North America > Canada > British Columbia > Vancouver Island > South Vancouver Island > Juan de Fuca Provincial Park
The Juan de Fuca Marine Trail was created through the Commonwealth Nature Legacy to commemorate the 1994 Commonwealth Games in Victoria, BC. The park is approximately 1,500 hectares (about 3700 acres) with a continuous wilderness hiking trail following about 47 km (29 miles) of coastline.
This general area of Vancouver Island was known as the "Graveyard of the Pacific" for the number of shipwrecks that occurred here. Both the Juan de Fuca Trail and the West Coast Trail (which begins just to the north of the Juan de Fuca) were part of the lifesaving trail scratched into this rocky coastline.
The trail takes its name from Juan de Fuca, the Greek maritime pilot who served the Spanish king Phillip II. Juan de Fuca is also the name of the strait separating Vancouver Island from Washington State.
As its name implies, the Juan de Fuca Marine Trail follows the coastline of Vancouver Island. Primarily second-growth trees, there is the occasional old-growth. The coast is rock--often sandstone--carved into shape by the ocean. Beaches are primarily pebble or rock, although some, like Sombrio, are sandy.
Flora and fauna
This is bear country, and it borders on whale country. Expect black bears and cougars while hiking. You may see bears, but it is unlikely that you will actually see a cougar as they are very good at remaining out of sight. Grey (or Gray) whales regularly feed just off the shore during the summer months. Occasionally Orca (or "Killer") whales can be seen.
Temperate rain forest. In this area, daily temperatures rise above 30°C (86°F) on an average of one or two days per year and fall below -5°C (23°F) on an average of only 2 nights per year. During the winter, the average daily high and low temperatures are 8.2°C (47°F) and 3.6°C (38°F), respectively. The summer months are equally mild, with an average high temperature of 19.6°C (67°F) and low of 11.3°C (52°F).
This may seem like mild weather, but hikers can feel very chilled especially if soaked by rain or waves. Hypothermia is a very real possibility.
Nearly two-thirds of the area's rainfall occurs between November and February, with July being the driest month on average. August and September frequently experience morning fogs.
The southern trailhead is at China Beach, the northern at Botanical Beach. There are two others midway at Sombrio Beach and Parkinson Beach. Most of the beaches have access trails, but they have no parking other than roadside, and are poorly marked and not intended for general use.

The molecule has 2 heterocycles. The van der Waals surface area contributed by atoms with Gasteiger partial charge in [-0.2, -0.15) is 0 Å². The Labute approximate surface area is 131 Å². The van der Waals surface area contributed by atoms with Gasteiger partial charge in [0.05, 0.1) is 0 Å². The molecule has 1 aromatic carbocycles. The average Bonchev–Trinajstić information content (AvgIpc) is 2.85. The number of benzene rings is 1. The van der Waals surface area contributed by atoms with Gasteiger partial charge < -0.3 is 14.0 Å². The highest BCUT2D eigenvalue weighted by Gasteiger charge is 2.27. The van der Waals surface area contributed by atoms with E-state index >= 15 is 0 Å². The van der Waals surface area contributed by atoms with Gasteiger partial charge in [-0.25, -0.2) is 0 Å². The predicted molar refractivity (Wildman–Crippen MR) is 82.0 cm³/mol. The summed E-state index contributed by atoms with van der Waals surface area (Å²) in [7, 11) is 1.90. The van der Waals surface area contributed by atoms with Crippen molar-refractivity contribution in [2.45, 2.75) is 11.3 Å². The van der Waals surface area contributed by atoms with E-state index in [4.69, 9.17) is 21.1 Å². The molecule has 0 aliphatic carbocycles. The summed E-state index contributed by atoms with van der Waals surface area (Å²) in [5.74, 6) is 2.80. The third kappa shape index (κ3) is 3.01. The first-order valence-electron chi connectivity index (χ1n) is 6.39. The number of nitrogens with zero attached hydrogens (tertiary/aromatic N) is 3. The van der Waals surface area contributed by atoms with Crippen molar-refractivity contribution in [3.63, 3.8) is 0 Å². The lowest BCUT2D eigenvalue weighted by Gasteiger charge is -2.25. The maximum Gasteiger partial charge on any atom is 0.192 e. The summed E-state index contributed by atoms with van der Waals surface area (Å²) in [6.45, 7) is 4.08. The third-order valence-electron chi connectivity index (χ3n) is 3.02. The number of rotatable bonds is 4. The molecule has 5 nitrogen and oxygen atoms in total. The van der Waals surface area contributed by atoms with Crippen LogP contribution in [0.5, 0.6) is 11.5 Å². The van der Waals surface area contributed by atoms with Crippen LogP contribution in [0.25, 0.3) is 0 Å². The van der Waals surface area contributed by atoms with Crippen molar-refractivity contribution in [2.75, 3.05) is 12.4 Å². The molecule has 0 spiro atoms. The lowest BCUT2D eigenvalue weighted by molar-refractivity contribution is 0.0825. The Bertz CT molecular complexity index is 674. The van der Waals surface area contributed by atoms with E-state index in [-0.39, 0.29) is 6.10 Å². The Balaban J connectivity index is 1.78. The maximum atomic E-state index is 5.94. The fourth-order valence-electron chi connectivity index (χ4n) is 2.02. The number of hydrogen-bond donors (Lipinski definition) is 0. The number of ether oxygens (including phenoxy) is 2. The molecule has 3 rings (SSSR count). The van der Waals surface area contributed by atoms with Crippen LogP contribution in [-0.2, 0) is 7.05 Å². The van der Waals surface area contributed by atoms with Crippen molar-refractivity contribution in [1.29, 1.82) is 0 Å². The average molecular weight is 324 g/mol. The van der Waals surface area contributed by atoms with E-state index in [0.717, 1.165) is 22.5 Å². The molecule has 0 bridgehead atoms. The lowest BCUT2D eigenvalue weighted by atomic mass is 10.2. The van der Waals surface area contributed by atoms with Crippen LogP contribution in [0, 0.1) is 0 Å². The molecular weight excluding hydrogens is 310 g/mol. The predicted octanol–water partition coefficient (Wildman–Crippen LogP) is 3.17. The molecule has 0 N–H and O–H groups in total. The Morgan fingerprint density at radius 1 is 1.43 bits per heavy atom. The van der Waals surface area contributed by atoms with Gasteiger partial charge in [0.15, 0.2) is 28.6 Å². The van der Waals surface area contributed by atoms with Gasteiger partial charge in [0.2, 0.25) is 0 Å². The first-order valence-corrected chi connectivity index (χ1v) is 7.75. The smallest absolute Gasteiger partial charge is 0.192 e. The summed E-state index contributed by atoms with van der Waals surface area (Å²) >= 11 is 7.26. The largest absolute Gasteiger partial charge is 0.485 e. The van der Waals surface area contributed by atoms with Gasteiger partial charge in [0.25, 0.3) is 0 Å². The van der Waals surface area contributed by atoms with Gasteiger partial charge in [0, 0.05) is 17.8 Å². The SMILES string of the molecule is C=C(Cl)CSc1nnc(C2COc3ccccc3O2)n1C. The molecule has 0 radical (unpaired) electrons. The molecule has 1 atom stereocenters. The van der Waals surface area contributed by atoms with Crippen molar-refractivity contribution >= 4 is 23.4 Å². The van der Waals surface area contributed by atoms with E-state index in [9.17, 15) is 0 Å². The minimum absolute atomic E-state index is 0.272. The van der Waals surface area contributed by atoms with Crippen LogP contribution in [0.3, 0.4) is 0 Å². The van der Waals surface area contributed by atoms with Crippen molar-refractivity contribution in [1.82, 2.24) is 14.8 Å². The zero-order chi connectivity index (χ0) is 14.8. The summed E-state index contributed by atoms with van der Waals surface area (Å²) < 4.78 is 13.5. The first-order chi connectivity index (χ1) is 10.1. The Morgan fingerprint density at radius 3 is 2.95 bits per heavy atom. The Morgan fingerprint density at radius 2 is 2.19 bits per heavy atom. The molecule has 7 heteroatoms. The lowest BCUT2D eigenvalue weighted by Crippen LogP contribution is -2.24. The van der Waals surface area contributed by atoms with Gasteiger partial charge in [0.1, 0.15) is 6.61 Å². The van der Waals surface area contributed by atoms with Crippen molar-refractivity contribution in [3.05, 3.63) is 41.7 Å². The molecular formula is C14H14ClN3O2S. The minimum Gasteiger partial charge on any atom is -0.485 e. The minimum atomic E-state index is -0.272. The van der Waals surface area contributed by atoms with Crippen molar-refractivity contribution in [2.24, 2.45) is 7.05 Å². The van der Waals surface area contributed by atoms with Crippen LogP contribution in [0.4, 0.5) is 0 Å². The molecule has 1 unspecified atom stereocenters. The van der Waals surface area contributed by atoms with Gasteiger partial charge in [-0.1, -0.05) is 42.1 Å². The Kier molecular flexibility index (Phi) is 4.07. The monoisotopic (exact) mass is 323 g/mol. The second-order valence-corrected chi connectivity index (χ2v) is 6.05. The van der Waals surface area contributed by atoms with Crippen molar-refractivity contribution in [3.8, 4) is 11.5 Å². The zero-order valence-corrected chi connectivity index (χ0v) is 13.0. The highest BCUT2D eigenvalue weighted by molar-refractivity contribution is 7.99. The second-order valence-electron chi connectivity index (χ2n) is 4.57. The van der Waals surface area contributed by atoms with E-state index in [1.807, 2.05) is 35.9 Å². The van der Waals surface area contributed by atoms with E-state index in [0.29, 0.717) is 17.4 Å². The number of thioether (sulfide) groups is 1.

Fees and permits
Camping fees in 2012 are $10/site/night, and are paid on the honour system. There are a lock-boxes at the trailheads and no change is available.
Most beach camping sites have food caches available. There is no camping at Botanical Beach. Vehicle camping is allowed at Parkinson, Sombrio, and China beaches, and camping fees do apply to overnight camping in the parking lots.
Forest camping is permitted (always check before hiking) at Little Kuitsche Creek and Payzant Creek. No open fires are permitted at either site.
Beach camping is permitted at Mystic, Bear, Chin, and Sombrio beaches. Fires are permitted below the high tide line only.
Sections of the Juan de Fuca are rated at "difficult" and "very difficult". These ratings are meant to be taken seriously. Between Chin and Sombrio beaches, hikers can expect climbs of 160 vertical metres (over 500 vertical feet) on a 7-km hike. The hike from Chin to Bear beach is rated as "very difficult".
This is the west coast of Vancouver Island, so there is water everywhere. But filter, boil, or treat any water taken from streams or rivers. Giardia ("beaver fever") is a real possibility. Do not feed bears either intentionally or unintentionally. This means caching food properly, not disposing of garbage in the pit toilets, and packing out everything you pack in. A fed bear is a dead bear.
Some beaches are cut off at high tide. Information and tide charts are posted at the trailheads. Be aware that rogue waves have been experienced on the west coast and can easily sweep a person into the water.
This is backcountry, so have first aid supplies and skills. Weather can change rapidly, so be prepared. In many places, rocks remain slick year round. Guided tours with experienced back country guides increase your safety. Guides take care of all the organization, know the trail, and know the best times to make this hiking trip.
Most beaches are connected to Highway 14. These trails are not always easy or well-marked, and can involve climbs of 180 vertical metres (600 feet). On the plus side, this means that you can exit the trail at regular intervals.